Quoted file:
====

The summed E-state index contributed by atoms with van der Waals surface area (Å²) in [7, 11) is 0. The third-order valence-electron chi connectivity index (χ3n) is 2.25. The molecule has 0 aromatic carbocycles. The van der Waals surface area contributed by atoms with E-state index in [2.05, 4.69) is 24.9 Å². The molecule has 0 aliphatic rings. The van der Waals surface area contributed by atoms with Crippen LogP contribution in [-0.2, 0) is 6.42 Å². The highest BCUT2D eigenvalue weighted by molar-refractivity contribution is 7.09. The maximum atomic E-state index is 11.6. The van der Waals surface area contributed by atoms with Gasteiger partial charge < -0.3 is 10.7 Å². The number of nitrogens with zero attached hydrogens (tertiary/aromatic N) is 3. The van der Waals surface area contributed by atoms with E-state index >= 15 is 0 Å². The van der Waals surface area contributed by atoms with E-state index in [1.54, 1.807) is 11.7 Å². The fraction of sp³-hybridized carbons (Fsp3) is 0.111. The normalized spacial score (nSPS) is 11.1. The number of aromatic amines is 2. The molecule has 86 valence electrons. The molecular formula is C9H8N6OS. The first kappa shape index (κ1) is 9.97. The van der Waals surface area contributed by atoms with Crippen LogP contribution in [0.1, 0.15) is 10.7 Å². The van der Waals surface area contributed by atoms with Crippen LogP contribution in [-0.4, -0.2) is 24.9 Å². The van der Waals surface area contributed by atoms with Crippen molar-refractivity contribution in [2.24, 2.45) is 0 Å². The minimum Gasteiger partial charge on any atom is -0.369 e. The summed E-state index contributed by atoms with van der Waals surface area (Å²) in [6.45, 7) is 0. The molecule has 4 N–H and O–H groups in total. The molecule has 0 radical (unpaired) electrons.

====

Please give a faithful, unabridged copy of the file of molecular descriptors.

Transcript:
The summed E-state index contributed by atoms with van der Waals surface area (Å²) in [7, 11) is 0. The third-order valence-electron chi connectivity index (χ3n) is 2.25. The molecule has 0 aromatic carbocycles. The van der Waals surface area contributed by atoms with E-state index in [2.05, 4.69) is 24.9 Å². The molecule has 0 aliphatic rings. The van der Waals surface area contributed by atoms with Crippen LogP contribution in [-0.2, 0) is 6.42 Å². The highest BCUT2D eigenvalue weighted by molar-refractivity contribution is 7.09. The maximum atomic E-state index is 11.6. The van der Waals surface area contributed by atoms with Gasteiger partial charge < -0.3 is 10.7 Å². The number of nitrogens with zero attached hydrogens (tertiary/aromatic N) is 3. The van der Waals surface area contributed by atoms with E-state index >= 15 is 0 Å². The van der Waals surface area contributed by atoms with E-state index in [1.54, 1.807) is 11.7 Å². The fraction of sp³-hybridized carbons (Fsp3) is 0.111. The normalized spacial score (nSPS) is 11.1. The number of aromatic amines is 2. The molecule has 86 valence electrons. The molecular formula is C9H8N6OS. The first kappa shape index (κ1) is 9.97. The van der Waals surface area contributed by atoms with Crippen LogP contribution in [0.1, 0.15) is 10.7 Å². The van der Waals surface area contributed by atoms with Crippen LogP contribution in [-0.4, -0.2) is 24.9 Å². The van der Waals surface area contributed by atoms with Crippen molar-refractivity contribution in [2.24, 2.45) is 0 Å². The minimum Gasteiger partial charge on any atom is -0.369 e. The summed E-state index contributed by atoms with van der Waals surface area (Å²) in [6.45, 7) is 0. The molecule has 4 N–H and O–H groups in total. The molecule has 0 radical (unpaired) electrons.